As jurisdictions enact reforms creating legal access to cannabis for purposes other than exclusively “medical and scientific,” tensions surrounding the existing UN drug treaties and evolving law and practice in Member States continue to grow. How might governments and the UN system address these growing tensions in ways that acknowledge the policy shifts underway and help to modernize the drug treaty regime itself, and thereby reinforce the UN pillars of human rights, development, peace and security, and the rule of law?
Drug policy reform is currently higher on the international agenda than it has been in recent memory. With a United Nations General Assembly Special Session (UNGASS) on drugs set for 19-21 April 2016, the prominence of this issue will further increase. Significant legal and policy reforms at the national level have taken place in recent years that pose considerable challenges to the international legal framework for drug control, and beg important questions regarding states’ international legal obligations.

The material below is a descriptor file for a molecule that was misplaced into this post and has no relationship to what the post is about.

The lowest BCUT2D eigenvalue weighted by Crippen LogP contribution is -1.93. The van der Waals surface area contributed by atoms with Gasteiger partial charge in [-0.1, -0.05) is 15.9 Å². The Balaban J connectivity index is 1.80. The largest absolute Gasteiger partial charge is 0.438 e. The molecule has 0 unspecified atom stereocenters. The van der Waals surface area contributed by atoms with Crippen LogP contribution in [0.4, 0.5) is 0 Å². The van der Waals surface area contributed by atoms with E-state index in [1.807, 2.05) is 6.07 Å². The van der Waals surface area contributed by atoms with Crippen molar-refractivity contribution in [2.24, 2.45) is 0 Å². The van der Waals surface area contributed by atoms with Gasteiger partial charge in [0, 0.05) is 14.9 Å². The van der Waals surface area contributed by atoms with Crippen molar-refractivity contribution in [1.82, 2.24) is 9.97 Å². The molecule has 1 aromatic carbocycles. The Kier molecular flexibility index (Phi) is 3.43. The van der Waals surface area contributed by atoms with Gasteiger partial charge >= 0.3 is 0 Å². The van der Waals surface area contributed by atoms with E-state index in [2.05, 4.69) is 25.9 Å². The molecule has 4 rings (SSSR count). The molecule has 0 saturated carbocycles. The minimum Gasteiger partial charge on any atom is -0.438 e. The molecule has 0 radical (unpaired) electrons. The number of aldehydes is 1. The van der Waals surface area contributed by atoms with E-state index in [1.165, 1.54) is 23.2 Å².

The international drug control regime is facing the most profound challenge of its existence. Member states have for some time been experimenting with new responses to the ‘world drug problem’; however, the advent of legally regulated cannabis markets has resulted in a ratcheting up of these challenges to expose the system to new levels of strain. With the 2016 UN General Assembly Special Session (UNGASS) on the world drug problem fast approaching, how will the international community make use of the opportunity it provides for a free and open debate?
David Bewley-Taylor, Martin Jelsma, Christopher Hallam
16 ဇွန်လ 2014
Scheduling is mostly prioritised in its repressive pole, though present debates are increasingly highlighting the need to modify the balance of the system in order to affirm the importance of the principle of health.